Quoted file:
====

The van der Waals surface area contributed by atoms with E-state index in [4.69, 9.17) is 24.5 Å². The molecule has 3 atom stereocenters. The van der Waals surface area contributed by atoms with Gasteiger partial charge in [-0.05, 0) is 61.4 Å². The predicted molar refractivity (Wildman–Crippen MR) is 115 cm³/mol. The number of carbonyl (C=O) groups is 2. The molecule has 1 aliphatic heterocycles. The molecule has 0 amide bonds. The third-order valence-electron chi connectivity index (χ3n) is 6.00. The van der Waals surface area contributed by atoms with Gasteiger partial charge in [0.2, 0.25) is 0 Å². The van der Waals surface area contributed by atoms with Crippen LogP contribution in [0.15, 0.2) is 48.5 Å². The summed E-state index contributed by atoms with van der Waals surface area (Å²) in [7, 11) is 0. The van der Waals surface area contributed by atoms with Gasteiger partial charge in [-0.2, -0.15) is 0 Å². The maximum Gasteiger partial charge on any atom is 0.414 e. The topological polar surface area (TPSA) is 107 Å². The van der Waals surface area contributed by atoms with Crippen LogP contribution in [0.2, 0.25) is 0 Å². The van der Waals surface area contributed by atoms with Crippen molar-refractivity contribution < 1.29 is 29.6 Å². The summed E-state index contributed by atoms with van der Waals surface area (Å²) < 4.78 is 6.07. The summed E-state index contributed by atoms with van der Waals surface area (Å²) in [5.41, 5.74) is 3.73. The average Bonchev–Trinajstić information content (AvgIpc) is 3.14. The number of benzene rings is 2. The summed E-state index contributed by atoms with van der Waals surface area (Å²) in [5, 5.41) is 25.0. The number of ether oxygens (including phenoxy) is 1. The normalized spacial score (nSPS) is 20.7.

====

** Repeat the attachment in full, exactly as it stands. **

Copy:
The van der Waals surface area contributed by atoms with E-state index in [4.69, 9.17) is 24.5 Å². The molecule has 3 atom stereocenters. The van der Waals surface area contributed by atoms with Gasteiger partial charge in [-0.05, 0) is 61.4 Å². The predicted molar refractivity (Wildman–Crippen MR) is 115 cm³/mol. The number of carbonyl (C=O) groups is 2. The molecule has 1 aliphatic heterocycles. The molecule has 0 amide bonds. The third-order valence-electron chi connectivity index (χ3n) is 6.00. The van der Waals surface area contributed by atoms with Gasteiger partial charge in [0.2, 0.25) is 0 Å². The van der Waals surface area contributed by atoms with Crippen LogP contribution in [0.15, 0.2) is 48.5 Å². The summed E-state index contributed by atoms with van der Waals surface area (Å²) in [7, 11) is 0. The van der Waals surface area contributed by atoms with Gasteiger partial charge in [-0.2, -0.15) is 0 Å². The maximum Gasteiger partial charge on any atom is 0.414 e. The topological polar surface area (TPSA) is 107 Å². The van der Waals surface area contributed by atoms with Crippen LogP contribution in [0.2, 0.25) is 0 Å². The van der Waals surface area contributed by atoms with Crippen molar-refractivity contribution < 1.29 is 29.6 Å². The summed E-state index contributed by atoms with van der Waals surface area (Å²) < 4.78 is 6.07. The summed E-state index contributed by atoms with van der Waals surface area (Å²) in [5.41, 5.74) is 3.73. The average Bonchev–Trinajstić information content (AvgIpc) is 3.14. The number of benzene rings is 2. The summed E-state index contributed by atoms with van der Waals surface area (Å²) in [5, 5.41) is 25.0. The number of ether oxygens (including phenoxy) is 1. The normalized spacial score (nSPS) is 20.7.